WINE BC 2030
Long-Term Strategic Plan for the Wines of British Columbia

BC Wine 2030: Industry Update Webinar Summary and Q&As

This week, Wine BC 2030 presented mid-term updates to the Long-Term Strategic Plan to the industry through an informative webinar.  The presentation included an overview of the planning process and timeline, a summary of industry input to date, key takeaways from the Working Group sessions, and a glimpse of what’s to come in the planning process ahead. We also introduced the proposed Strategic Vision and Strategic Pillars for the BC Wine Industry as key components of the final Long-Term Strategic Plan and invited feedback from the industry.

The 60 industry Leaders who participated in the webinar were invited to share commentary and pose questions which are summarized below. Our work is ongoing of course, so if you have additional questions or thoughts to share, please make contact through the website or by email to Honore Comfort or Maggie Anderson

If you were not able to join the Wine BC 2030 Industry Update Webinar, the presentation is available for your reference in PPT and PDF formats, housed on the website here:

The following Q&As were posed during the webinar:

Has the provincial Tourism Ministry and Destination BChad input into the Strategic Vision so far?

Destination BC has participated in this project by way of the Tourism and Hospitality Working Group. While they have not yet weighed in on the strategic vision (and the strategic pillars), these topics will be a part of the conversation on the January 18 working session.

We recognize Destination BC as a key partner moving forward, to ensure that we are working at the regional level in terms of cultivating an aligned, long-term strategy for developing tourism and supporting Destination BC partners. 

Will the Task Force also be advocating for future “Satellite Tasting Room” licences so that wineries can pour and sell their wines in other areas of the province (such as Gastown, Whistler, etc)?

This came up in our first Tourism and Hospitality working session. This is one of the ideas that fall into the longer-term policy planning process that should be evaluated and considered since it will rely on close partnership and alliance with the government to pursue. This is certainly an excellent idea and in order to realize this, it will take planning and collaboration with tourism, wine industry, and government.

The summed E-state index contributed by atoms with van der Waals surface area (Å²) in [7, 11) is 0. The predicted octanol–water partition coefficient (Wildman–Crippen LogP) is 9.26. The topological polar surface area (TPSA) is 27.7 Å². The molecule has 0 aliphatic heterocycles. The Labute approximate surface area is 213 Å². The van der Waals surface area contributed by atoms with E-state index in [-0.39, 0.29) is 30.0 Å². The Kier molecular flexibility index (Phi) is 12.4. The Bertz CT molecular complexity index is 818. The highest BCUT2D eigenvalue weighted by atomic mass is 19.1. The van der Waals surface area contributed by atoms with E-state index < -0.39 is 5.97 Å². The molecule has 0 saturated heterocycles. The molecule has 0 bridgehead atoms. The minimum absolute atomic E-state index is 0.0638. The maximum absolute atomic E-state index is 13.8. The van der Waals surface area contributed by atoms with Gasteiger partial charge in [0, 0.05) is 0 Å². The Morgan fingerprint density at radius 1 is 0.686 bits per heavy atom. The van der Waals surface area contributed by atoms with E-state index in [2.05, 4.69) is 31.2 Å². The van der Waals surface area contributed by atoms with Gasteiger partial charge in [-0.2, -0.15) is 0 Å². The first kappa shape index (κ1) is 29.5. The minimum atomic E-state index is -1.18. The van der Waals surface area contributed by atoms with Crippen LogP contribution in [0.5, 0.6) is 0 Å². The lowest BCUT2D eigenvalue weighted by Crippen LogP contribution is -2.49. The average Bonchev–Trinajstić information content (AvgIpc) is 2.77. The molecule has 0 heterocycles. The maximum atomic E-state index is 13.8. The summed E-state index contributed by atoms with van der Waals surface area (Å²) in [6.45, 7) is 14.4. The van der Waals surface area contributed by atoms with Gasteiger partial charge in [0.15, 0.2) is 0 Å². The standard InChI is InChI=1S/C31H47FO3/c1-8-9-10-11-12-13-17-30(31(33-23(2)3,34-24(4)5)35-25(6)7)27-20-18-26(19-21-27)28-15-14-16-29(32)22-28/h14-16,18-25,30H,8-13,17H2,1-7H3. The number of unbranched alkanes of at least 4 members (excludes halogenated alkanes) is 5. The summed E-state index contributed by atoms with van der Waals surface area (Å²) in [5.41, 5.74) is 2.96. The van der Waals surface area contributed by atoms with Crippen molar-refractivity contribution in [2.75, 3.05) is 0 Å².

Are there any strategic plans around Free My Grapes – the promotional platform to push for opening up the interprovincial borders to allow shipping of wine across the country?

While we have not discussed strategies specific to Free My Grapes, addressing interprovincial shipping laws is a fundamental strategy in the plan. Taking a leadership position with provincial and federal government partners will be a priority, along with identifying ways to foster collaboration across the industry to influence policy decisions.

Highlights from participant commentary:

“BC wineries and winegrowers are growing and converting to organic production at a high rate and the wine world is under great pressure to reduce pesticide use … how will our strategy and messaging show consumers that we are leading the trend?  The term ”sustainable” doesn’t cut it any more. Since we are ahead of most world regions in terms of organic acreage versus all acreage [under vine], we can gain international recognition if we promote the facts about our organic industry, which will reflect well on everyone in the BC industry if done well…”

“I was pleased to see the question about engagement from Destination BC and your response that they have been and will continue to be a part of the process to ensure alignment.”

Regarding regional programs through associations such as Thompson Okanagan Tourism Association and the industry-led industry initiative Sustainable Winegrowing BC: “It might behoove us to do both but there could be some overlap. Is there a benefit to one recognized certification?”

“Thank you so much for acknowledging the diversity of our grape plantings as a strength and not pushing us to adopt a signature varietal for the province!”

“… It is my perception that there are too many organizations doing similar things and all asking for per ton levies … this over bureaucratized structure is a hindrance to farmers joining and having a coherent voice. There are too many committees and too many groups to make sense of.”

“Today, I can assure you that there is a vibrant four season tourism industry in Niagara and it is not unreasonable to think that we [British Columbia] can achieve this level of success.”

Many thanks to all who participated this week and if you haven’t yet, please mark your calendars for the town hall meeting nearest you running January 22 through25. These will present another opportunity for industry members to share input and feedback on pressing issues to be addressed in the final plan. For dates, locations, and to register: click here.

See you next week!

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